Consumers treated unequally, unjustly in antitrust case

A core principle of the American legal system is that all are equal before the law. But equality is missing in the matter of distributing more than $1 billion to dealers and consumers harmed by a supplier price-fixing scandal.

Class-action settlement funds collected from suppliers — fallout from the largest antitrust case in U.S. history — can only be paid to consumers and dealers in 29 states and the District of Columbia.

Those in 21 other states are not eligible to file a claim or receive compensation, even though they were also injured by price fixing and bid rigging. The reason? A 40-year-old U.S. Supreme Court ruling that prohibited, short of state-level intervention, the payment of damages to secondary buyers of items involved in antitrust activity.

In the 1977 case, Illinois Brick Co. v. Illinois, the court found that contractors could file claims because the price of bricks they purchased had been jacked up through anti-competitive behavior. But homeowners who hired the contractors using the bricks had no federal claim.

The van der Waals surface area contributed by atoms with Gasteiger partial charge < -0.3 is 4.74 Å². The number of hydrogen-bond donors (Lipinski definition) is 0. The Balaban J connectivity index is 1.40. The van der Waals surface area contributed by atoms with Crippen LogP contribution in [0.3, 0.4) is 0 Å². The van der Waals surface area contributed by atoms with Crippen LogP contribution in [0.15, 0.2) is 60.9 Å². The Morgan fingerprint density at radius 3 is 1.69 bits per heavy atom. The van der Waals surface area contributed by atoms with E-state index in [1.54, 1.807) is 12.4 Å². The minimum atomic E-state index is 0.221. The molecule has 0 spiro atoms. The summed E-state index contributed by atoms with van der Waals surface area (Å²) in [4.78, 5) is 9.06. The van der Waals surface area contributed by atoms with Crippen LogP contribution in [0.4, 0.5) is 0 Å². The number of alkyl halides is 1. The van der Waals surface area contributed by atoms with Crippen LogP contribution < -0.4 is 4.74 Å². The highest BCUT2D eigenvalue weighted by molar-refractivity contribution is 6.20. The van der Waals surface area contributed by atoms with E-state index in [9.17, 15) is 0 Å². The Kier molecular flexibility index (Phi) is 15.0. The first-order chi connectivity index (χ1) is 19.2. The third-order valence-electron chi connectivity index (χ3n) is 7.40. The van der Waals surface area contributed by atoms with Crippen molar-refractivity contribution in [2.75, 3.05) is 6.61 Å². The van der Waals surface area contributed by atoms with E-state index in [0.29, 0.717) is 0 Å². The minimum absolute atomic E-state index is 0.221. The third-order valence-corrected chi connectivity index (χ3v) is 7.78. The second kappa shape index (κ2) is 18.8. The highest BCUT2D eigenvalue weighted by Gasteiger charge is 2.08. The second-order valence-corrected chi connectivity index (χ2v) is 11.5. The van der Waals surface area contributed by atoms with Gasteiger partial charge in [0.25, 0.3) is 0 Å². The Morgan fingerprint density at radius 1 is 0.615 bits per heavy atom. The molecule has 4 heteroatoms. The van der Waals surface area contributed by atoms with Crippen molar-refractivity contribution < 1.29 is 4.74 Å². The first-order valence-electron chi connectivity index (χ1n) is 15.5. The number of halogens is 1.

After that decision, 29 states and the District of Columbia passed so-called repealer statutes to allow their citizens to recover damages as secondary purchasers. Twenty-one other states took no action.

The resulting patchwork of unequal protection is unfair, as is evident by the auto parts settlement distributions. A consumer or auto dealer in Texas or Ohio or 19 other states shouldn’t be denied compensation because of where they live or transact business.

To fix this, we could wait for the court to take up another case to overturn Illinois Brick. Or voters — and dealers — in the 21 states currently locked out could petition their state legislators to pass the same repealer statutes that those in the 30 other jurisdictions already live under.